Yes go out to schools but be prepared to listen first – what does the school know about the health needs of young people in their care (when I was a school governor the pastoral team were overwhelmed with young people with anxiety, self-harming, drugs, poor family life..); and then listen to the young people themselves – what is it that helps them live a good and healthy life? Where do they go for help? What would work for them?
People who need a multidisciplinary team to meet their complex needs
People who are struggling with life – not just loneliness, but poverty.
My vlog (at the bottom of this blog) on working with general practice and their communities, shows that when you ask communities they say that to live a good and healthy life firstly people need shelter, stable finances, family and friends, meaningful lives and work etc. But the Marmot Review 10 years on shows us how these basic needs are not being met and are undermining people’s health:
“For part of the decade 2010-2020 life expectancy actually fell in the most deprived communities outside London for women and in some regions for men. For men and women everywhere the time spent in poor health is increasing.
Put simply, if health has stopped improving it is a sign that society has stopped improving.
The fact that austerity was followed by failure of health to improve and widening health inequalities does not prove that the one caused the other. That said, the link is entirely plausible, given what has happened to the determinants of health.” (p5) And this is the graph that demonstrates this (p10)
General Practice is experiencing an increase in demand directly related to people’s social conditions. No amount of social prescribing and extended hours will solve this problem – it needs to be solved at source. I don’t know how many appointments are for poverty-created health needs, but we need to find out. As I said at the RCGP conference – primary care has to understand need so it can push back against policies that are sticking plasters not problem solvers. Once we know this we can work with local government, our political representatives and the public to help people. I would argue GPs have a professional duty to do so.
Another key issue here is the disproportionate impact for the minority ethnic population , and that leads me to the last conversation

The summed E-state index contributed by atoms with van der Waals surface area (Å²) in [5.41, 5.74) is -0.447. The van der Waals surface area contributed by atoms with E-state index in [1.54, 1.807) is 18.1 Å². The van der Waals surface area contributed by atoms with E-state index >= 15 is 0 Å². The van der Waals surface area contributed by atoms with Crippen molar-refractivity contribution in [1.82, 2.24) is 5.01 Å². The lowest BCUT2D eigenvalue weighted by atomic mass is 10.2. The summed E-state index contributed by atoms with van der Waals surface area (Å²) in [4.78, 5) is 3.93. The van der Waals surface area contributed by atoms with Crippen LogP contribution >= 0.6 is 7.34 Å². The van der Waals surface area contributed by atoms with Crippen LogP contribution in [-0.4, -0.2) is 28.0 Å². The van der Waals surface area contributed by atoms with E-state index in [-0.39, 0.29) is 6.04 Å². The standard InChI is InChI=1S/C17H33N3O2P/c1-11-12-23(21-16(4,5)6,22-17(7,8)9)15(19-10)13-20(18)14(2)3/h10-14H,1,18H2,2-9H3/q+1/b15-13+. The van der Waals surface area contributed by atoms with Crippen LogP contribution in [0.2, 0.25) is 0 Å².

Modelling the future to reinforce the status quo
I was at a meeting of the Advisory Group for the RSA’s Future of Health and Care work. One area that is generating a lot of attention is genome sequencing and the ability to predict people’s health almost from birth. However a few weeks ago I’d chaired a cancer conference for Inspire2Live (a brilliant organisation that brings the best of science, clinical knowledge and citizen leadership together) rather cleverly called “Evidence, Arrogance, Ignorance, Eminence’ – which rather sums up the NHS dilemma. These presentations got to the heart of the issues:
Bob Weinberg (Whitehead Boston Institute) – the more we investigate cancer the more it outsmarts us – the science is telling us (a) we have to stop over treating and be more nuanced in care and (b) prevention is more effective and for lung cancer the only solution is to reduce incidence. Presentation . Have a look at the impact of education level (thank you Bob)
Olufunmilayo Olopade (University of Chicago) – the research on breast cancer is primarily from studies of white western women and it doesn’t translate to ethnic minority groups. Presentation
Patrick Connor (pharmaceutical company AstraZeneca) – whist science has almost eliminated some cancers, we need to take a differnt tack with others – improving quality of life, and working on prevention already working on new grants for collaboration. Presentation
No amount of genome sequencing is going to help if (a) our data for determining solutions does note reflect the ethnic mix of our population and (b) we don’t address the critical issues of living healthy lives …. we are back to Marmot. The future of health and care is in living well not treating disease accelerated by poor social norms (poverty, investment in education…).